Health Insurance

life insurance fraud

Written by animalszoom

Life insurance fraud is a black eye for life insurance companies and life insurance customers. Both parties have committed life insurance fraud and will do it again — especially since fraud appears to be on the rise by most statistical metrics.

Research by the nonprofit Anti-Insurance Fraud Alliance concluded that life insurance fraud perpetrated by all parties costs an average of $1,650 a year and increases life insurance premiums by 25 percent.

Life insurers most often commit insurance fraud in the form of agent “spoilers.” This is where the agent seeks to cancel your existing life insurance policy and pay for a new policy with the “juice” or cash value from your existing policy. Agents do this to earn more commissions for themselves without having to look for new business prospects. Churn can lead to higher premiums for customers and obviously cost them cash value.

However, another type of insurance fraud committed by agents is called “windowing”. Here, since the client’s or applicant’s signature could not be obtained on the necessary document, but already had it elsewhere, the agent held up the signed document behind the unsigned document, pressing it against the window to make the The light shines through and then traces the signature over the pen to forge the signature of the client or applicant.

It makes headlines when big-name insurance companies let their agents do bad things, but the truth is that the public is more guilty of insurance fraud than insurance companies. Of course, false claims are what they do most often, which is why all life insurance death benefit claims need to be investigated.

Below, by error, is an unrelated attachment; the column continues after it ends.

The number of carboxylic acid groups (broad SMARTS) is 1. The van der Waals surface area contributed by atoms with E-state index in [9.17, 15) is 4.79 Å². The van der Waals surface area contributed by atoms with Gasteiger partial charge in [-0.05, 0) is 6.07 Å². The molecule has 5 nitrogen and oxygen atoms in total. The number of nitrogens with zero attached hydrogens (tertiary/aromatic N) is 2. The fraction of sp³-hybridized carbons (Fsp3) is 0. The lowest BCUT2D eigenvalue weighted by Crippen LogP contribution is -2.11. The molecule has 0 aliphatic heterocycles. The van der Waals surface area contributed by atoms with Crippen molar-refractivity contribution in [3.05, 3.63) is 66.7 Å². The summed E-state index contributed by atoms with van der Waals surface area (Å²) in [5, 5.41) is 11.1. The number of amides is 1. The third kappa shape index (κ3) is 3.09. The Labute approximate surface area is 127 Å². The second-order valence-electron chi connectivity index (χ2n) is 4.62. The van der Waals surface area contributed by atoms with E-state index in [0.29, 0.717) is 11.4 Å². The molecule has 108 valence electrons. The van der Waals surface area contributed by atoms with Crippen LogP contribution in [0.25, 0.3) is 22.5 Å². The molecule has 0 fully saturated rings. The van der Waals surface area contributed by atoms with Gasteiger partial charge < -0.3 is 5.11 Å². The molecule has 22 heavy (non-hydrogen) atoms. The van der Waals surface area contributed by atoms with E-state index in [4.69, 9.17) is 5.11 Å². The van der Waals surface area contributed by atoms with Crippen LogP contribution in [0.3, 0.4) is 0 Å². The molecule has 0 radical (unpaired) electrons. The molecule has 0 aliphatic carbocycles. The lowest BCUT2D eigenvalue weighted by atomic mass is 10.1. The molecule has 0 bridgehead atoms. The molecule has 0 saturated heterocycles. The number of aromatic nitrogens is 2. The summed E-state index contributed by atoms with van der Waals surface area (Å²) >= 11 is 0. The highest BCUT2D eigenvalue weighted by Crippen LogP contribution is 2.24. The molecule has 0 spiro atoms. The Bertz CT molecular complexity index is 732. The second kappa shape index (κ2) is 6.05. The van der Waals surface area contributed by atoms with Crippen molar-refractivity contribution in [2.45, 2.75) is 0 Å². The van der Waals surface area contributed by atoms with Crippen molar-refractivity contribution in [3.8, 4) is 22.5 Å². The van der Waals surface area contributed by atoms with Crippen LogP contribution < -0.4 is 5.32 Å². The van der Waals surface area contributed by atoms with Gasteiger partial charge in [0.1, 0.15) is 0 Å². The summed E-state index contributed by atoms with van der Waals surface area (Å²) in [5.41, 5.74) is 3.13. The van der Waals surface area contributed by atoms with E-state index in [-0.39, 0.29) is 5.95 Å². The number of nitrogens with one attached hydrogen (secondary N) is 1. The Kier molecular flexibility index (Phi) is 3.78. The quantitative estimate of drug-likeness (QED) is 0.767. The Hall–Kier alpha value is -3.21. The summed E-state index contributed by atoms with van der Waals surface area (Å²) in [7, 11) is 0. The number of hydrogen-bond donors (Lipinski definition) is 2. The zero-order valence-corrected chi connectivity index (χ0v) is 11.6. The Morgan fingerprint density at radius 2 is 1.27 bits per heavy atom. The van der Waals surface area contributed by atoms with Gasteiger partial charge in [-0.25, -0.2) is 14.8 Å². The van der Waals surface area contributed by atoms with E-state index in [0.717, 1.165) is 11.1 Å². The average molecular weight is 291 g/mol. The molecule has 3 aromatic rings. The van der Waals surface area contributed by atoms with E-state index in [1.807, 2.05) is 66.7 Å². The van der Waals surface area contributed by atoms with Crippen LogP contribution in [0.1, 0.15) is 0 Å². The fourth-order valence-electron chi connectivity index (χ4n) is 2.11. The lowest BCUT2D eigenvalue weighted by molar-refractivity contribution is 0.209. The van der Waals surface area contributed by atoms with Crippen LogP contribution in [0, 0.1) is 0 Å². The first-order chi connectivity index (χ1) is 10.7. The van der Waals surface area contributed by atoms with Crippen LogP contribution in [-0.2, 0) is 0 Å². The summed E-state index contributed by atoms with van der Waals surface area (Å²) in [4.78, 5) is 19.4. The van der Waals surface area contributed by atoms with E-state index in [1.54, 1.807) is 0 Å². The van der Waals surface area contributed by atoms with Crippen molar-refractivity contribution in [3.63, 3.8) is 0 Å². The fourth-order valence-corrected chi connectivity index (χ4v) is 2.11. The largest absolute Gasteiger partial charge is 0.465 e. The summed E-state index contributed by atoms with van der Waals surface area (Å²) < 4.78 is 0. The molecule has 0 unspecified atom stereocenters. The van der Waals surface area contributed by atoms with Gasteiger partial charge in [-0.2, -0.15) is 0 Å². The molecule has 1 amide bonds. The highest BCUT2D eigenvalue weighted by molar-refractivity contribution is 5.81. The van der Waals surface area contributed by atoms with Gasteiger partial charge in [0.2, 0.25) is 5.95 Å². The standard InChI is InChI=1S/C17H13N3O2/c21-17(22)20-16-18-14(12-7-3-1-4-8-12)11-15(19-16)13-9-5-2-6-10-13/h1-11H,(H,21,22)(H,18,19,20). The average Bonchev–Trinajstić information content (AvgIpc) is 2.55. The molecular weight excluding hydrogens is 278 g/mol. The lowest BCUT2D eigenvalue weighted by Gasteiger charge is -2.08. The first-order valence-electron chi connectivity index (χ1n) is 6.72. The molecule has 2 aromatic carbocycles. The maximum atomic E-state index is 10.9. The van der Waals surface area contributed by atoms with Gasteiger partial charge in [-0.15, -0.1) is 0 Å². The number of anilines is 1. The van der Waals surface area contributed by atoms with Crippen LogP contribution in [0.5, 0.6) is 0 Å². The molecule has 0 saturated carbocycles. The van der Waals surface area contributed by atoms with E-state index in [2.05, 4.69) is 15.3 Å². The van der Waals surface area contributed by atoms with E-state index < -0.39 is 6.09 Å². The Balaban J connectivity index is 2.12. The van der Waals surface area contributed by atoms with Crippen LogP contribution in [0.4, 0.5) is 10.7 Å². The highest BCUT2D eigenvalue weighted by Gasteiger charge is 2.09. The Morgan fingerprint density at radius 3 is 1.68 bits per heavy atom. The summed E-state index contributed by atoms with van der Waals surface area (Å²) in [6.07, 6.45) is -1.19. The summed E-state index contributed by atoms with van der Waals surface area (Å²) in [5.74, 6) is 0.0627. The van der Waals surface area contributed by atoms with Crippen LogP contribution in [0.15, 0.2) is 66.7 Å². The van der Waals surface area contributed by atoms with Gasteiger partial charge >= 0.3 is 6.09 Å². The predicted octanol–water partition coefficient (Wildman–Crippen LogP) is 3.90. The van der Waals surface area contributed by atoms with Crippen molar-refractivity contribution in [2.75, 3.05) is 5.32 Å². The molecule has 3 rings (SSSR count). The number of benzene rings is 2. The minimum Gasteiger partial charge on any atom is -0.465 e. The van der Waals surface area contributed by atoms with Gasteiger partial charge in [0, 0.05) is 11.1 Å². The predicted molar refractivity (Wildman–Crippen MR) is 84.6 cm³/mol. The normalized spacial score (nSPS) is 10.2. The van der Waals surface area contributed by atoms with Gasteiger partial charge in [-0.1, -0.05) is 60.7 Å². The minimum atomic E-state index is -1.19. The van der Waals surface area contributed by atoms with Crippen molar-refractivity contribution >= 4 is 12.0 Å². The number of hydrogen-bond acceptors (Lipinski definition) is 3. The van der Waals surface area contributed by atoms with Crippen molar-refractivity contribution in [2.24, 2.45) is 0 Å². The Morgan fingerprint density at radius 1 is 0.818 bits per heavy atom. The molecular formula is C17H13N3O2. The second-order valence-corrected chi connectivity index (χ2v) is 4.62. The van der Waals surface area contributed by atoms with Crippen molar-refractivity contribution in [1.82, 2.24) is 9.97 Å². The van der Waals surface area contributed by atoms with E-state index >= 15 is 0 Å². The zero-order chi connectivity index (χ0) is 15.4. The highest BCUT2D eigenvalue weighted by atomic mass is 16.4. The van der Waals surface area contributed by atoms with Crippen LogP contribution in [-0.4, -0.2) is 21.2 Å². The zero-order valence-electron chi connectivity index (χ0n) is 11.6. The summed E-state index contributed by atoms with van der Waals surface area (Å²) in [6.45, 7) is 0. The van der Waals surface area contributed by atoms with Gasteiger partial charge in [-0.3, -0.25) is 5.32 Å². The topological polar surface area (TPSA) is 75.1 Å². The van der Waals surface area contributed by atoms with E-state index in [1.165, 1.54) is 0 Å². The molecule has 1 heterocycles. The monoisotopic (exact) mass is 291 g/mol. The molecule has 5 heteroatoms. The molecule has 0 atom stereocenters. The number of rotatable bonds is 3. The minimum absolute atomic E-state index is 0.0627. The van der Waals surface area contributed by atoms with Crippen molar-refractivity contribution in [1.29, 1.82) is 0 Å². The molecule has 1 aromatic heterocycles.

But misrepresenting background or financial income information is another form of insurance fraud that consumers frequently engage in. They may be embarrassed by their medical history or income, or they may realize that if they tell the truth, their coverage will be reduced, or their premiums will be very high. If a life insurance company discovers that someone has lied on their application, they have the right to not pay the claim or not pay the full death benefit depending on the circumstances and the policy.

But buyers of life insurance can take steps to protect themselves from insurance fraud because they don’t have the robust investigative resources that life insurance companies do.

Remember, when it comes to life insurance, if it sounds too good to be true, it probably is. There is no free lunch.

Save all your life insurance paperwork, including getting receipts for every penny you give your agent, and never ignore any notice from your life insurance company.

Life insurance is never free, nor is it a pension plan, although some policies do self-fund – they never start that way.

Never buy any insurance you don’t think is necessary, never put yourself under pressure, and never borrow money to finance life insurance.

While it can be part of an investment portfolio, life insurance’s primary role is to protect against unexpected events — most people don’t need life insurance in their later years. It is temporary.

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